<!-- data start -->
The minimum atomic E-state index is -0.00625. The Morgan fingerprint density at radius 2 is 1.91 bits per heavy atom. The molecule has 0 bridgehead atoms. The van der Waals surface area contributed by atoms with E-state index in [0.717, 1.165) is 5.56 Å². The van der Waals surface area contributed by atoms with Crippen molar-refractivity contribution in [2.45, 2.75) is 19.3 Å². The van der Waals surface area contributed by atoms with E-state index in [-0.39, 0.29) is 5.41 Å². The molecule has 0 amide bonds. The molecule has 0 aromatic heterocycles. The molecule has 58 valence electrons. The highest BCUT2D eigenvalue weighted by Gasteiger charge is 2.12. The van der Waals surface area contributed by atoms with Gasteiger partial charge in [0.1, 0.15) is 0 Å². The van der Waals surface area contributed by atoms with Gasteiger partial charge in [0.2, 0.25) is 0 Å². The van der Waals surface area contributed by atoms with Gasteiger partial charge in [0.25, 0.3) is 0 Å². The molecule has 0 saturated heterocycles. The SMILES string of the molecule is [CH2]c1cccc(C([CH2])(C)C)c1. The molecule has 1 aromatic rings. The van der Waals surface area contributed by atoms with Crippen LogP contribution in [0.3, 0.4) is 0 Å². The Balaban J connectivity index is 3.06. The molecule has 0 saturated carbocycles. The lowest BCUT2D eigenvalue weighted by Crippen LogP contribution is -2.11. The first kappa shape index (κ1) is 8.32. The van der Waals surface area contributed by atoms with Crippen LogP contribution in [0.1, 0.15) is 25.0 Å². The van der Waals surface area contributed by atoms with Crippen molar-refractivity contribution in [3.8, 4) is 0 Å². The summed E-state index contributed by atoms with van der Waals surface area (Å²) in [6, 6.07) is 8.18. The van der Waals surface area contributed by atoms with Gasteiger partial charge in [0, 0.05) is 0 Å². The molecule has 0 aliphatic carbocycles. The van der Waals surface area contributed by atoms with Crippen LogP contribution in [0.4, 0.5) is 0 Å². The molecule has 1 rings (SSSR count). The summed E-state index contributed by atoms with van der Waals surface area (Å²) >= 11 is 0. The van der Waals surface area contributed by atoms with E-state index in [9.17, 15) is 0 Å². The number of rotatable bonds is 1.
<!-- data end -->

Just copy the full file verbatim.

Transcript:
The minimum atomic E-state index is -0.00625. The Morgan fingerprint density at radius 2 is 1.91 bits per heavy atom. The molecule has 0 bridgehead atoms. The van der Waals surface area contributed by atoms with E-state index in [0.717, 1.165) is 5.56 Å². The van der Waals surface area contributed by atoms with Crippen molar-refractivity contribution in [2.45, 2.75) is 19.3 Å². The van der Waals surface area contributed by atoms with E-state index in [-0.39, 0.29) is 5.41 Å². The molecule has 0 amide bonds. The molecule has 0 aromatic heterocycles. The molecule has 58 valence electrons. The highest BCUT2D eigenvalue weighted by Gasteiger charge is 2.12. The van der Waals surface area contributed by atoms with Gasteiger partial charge in [0.1, 0.15) is 0 Å². The van der Waals surface area contributed by atoms with Gasteiger partial charge in [0.2, 0.25) is 0 Å². The van der Waals surface area contributed by atoms with Gasteiger partial charge in [0.25, 0.3) is 0 Å². The molecule has 0 saturated heterocycles. The SMILES string of the molecule is [CH2]c1cccc(C([CH2])(C)C)c1. The molecule has 1 aromatic rings. The van der Waals surface area contributed by atoms with Crippen LogP contribution in [0.3, 0.4) is 0 Å². The Balaban J connectivity index is 3.06. The molecule has 0 saturated carbocycles. The lowest BCUT2D eigenvalue weighted by Crippen LogP contribution is -2.11. The first kappa shape index (κ1) is 8.32. The van der Waals surface area contributed by atoms with Crippen LogP contribution in [0.1, 0.15) is 25.0 Å². The van der Waals surface area contributed by atoms with Crippen molar-refractivity contribution in [3.8, 4) is 0 Å². The summed E-state index contributed by atoms with van der Waals surface area (Å²) in [6, 6.07) is 8.18. The van der Waals surface area contributed by atoms with Gasteiger partial charge in [0, 0.05) is 0 Å². The molecule has 0 aliphatic carbocycles. The van der Waals surface area contributed by atoms with Crippen LogP contribution in [0.4, 0.5) is 0 Å². The molecule has 1 rings (SSSR count). The summed E-state index contributed by atoms with van der Waals surface area (Å²) >= 11 is 0. The van der Waals surface area contributed by atoms with E-state index in [9.17, 15) is 0 Å². The number of rotatable bonds is 1.